Wi-Fi firms put onus on users for hotspot security

Summary:Hotspot operators say it is up to customers to use encryption, after the BBC's Watchdog programme hacks into emails sent over public Wi-Fi

Wi-Fi hotspot operators have said security is the responsibility of their customers, after the BBC demonstrated a hack of users' email at public open-access hotspots.

In a demonstration aired on Watchdog on Thursday, security vendor Garlik sniffed wireless traffic at hotspots run by BT Openzone, The Cloud, and T-Mobile. The Garlik team used equipment and software that was "readily available on the internet," the programme's makers wrote in a blog post.

BT Openzone responded to the demonstrated breach by saying that people using public Wi-Fi hotspots should use virtual private networks (VPNs), which encrypt communications.

"We would always advise users to take precautions, such as using VPNs and firewalls," said Chris Bruce, general manager at the operator. "As Wi-Fi is growing so much in the consumer market, we will be more prominent in our warnings."

Bruce said that with open-access Wi-Fi, operators had to make a balance between security and accessibility. Business users already tended to use VPNs to access corporate networks, he added.

The Cloud also recommended that customers use VPNs. It has not implemented its own VPN service due to the proliferation of internet devices available, according to the company's UK managing director, Graham Cove. He added that it is considering redirecting users with commonly used devices to device-specific landing pages.

"We open up the network to VPNs, but the onus is on the end user," said Cove. "We may recommend VPNs for the most frequently used devices."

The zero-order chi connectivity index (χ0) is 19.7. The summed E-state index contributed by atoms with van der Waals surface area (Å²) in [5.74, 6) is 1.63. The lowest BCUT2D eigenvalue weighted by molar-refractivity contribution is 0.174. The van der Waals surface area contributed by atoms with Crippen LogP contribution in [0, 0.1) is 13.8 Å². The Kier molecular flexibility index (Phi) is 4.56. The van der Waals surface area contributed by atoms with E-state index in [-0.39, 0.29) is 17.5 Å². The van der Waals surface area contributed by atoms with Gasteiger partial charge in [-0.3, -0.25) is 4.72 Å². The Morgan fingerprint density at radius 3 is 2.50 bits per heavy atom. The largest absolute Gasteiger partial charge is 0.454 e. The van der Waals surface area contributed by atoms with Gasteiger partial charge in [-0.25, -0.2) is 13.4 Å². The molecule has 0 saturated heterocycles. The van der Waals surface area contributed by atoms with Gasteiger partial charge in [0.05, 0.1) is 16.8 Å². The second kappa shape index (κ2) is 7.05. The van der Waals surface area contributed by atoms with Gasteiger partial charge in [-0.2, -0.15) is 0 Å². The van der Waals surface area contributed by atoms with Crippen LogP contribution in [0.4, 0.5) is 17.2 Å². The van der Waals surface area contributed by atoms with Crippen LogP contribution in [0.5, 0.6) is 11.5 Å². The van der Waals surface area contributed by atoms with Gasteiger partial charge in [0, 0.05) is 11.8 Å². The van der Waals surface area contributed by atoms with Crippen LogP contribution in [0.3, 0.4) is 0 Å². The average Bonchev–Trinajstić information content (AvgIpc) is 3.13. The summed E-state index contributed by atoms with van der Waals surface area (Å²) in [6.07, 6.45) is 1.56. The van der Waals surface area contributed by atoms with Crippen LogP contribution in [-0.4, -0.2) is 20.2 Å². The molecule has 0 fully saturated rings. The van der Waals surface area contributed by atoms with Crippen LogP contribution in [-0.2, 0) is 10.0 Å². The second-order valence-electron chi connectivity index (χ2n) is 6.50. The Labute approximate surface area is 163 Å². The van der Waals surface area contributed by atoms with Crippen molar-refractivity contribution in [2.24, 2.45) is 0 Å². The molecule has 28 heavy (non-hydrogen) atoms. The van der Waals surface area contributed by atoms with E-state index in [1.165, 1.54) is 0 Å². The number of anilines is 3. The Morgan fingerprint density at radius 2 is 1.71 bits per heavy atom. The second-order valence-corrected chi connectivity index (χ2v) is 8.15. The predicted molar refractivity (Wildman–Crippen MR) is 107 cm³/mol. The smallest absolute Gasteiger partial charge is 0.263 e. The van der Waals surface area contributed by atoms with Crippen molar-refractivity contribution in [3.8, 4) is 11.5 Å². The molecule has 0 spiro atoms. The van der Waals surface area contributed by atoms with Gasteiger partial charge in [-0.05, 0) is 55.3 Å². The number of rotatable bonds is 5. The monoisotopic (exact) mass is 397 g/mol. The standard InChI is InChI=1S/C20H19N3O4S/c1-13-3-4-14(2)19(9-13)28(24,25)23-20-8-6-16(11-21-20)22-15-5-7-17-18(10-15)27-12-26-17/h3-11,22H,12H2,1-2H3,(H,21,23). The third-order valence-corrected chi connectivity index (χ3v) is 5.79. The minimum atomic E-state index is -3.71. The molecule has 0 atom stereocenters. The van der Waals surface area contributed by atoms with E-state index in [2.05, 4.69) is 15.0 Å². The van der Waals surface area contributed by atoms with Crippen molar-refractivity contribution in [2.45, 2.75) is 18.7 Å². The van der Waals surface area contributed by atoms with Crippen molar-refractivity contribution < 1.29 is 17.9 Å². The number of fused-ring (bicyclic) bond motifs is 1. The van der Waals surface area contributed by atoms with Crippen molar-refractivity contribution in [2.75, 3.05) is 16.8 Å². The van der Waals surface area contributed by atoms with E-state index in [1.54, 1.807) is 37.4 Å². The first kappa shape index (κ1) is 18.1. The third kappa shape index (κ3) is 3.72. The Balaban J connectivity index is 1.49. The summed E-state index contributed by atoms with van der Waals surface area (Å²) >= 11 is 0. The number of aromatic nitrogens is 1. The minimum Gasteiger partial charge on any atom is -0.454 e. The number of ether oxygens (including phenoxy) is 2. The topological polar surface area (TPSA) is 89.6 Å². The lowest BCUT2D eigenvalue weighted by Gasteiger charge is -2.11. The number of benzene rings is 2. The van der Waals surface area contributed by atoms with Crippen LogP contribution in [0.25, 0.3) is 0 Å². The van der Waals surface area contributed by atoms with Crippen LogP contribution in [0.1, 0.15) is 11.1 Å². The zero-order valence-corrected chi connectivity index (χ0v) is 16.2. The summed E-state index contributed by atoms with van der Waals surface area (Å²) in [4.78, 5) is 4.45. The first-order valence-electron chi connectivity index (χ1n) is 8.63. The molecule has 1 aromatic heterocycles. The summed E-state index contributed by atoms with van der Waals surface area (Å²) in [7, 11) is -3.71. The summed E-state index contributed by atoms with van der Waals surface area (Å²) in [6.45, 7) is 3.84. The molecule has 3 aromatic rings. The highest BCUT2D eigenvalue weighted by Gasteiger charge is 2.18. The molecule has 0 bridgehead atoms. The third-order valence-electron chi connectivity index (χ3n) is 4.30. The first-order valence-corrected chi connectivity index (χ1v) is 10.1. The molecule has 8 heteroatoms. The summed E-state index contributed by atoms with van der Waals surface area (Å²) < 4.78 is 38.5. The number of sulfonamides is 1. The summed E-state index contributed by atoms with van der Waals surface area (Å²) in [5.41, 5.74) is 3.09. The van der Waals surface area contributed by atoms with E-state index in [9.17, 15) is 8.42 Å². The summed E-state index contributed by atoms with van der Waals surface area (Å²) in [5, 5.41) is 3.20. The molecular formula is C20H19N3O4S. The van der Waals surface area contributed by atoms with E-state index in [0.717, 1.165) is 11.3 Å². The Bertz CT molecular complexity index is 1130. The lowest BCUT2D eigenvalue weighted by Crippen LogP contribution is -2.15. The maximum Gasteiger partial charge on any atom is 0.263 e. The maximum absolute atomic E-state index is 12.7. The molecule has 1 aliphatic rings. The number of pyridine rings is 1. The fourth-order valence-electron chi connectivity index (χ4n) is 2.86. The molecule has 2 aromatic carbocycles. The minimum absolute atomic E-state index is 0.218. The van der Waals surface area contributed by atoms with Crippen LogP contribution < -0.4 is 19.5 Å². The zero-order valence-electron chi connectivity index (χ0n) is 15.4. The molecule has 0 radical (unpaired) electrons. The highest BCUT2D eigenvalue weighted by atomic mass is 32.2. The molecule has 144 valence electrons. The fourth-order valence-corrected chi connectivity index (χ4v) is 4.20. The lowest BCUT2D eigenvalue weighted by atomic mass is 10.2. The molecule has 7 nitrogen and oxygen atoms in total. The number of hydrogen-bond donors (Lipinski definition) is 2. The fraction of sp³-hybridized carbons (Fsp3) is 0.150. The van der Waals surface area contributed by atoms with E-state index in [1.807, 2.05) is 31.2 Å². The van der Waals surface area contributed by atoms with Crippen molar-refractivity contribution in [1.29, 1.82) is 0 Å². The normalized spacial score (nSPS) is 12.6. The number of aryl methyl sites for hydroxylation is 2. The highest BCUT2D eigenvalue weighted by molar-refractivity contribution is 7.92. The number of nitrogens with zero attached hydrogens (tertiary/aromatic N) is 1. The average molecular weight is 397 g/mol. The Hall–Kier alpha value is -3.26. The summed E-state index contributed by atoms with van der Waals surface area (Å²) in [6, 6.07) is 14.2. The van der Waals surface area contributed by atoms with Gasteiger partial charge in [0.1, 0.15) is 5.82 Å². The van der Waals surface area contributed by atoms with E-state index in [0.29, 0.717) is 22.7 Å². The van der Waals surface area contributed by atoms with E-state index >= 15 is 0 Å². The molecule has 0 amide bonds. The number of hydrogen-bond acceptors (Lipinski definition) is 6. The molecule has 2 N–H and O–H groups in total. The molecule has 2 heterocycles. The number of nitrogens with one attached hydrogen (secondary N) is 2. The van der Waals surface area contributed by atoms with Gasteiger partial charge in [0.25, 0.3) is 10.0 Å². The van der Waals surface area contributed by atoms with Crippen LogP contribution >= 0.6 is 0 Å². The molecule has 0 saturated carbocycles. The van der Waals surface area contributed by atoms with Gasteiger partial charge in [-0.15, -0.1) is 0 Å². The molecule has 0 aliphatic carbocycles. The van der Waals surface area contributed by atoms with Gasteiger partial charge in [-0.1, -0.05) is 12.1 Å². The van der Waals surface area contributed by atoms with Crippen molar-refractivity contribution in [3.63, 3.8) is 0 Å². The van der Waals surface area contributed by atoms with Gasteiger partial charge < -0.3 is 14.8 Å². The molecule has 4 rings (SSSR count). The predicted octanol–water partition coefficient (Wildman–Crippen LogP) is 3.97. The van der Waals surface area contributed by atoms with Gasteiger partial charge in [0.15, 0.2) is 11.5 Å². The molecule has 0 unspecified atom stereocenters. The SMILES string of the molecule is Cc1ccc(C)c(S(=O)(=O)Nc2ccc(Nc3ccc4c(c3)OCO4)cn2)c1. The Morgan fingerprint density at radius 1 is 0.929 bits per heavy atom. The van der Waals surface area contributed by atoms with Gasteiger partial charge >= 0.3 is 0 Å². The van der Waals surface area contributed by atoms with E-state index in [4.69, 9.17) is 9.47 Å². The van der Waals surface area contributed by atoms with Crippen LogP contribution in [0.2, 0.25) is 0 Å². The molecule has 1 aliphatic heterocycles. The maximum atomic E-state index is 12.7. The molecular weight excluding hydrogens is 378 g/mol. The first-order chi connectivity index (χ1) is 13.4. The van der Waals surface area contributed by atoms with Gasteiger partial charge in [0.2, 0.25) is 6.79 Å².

In a statement, T-Mobile also urged customers to mitigate risk by using VPNs. "On the landing page of the HotSpot service, advice is prominently displayed alerting customers they should use free software provided by T-Mobile," the operator said. "This VPN software encrypts the radio link between the laptop and the HotSpot, providing a level of security typically enjoyed by business users."

Watchdog intercepted traffic from two audience members — who had not given consent to having their Wi-Fi sniffed — and accessed their email inboxes. The BBC told ZDNet UK it had been aware of possible privacy issues, but that its editorial policy department had given permission to access the audience member accounts, as this was deemed to be in the public interest. The audience members had also given retrospective permission.

Garlik declined to give any technical details of how it had performed the hacks.

Topics: Security

About

Tom is a technology reporter for ZDNet.com, writing about all manner of security and open-source issues.Tom had various jobs after leaving university, including working for a company that hired out computers as props for films and television, and a role turning the entire back catalogue of a publisher into e-books.Tom eventually found tha... Full Bio

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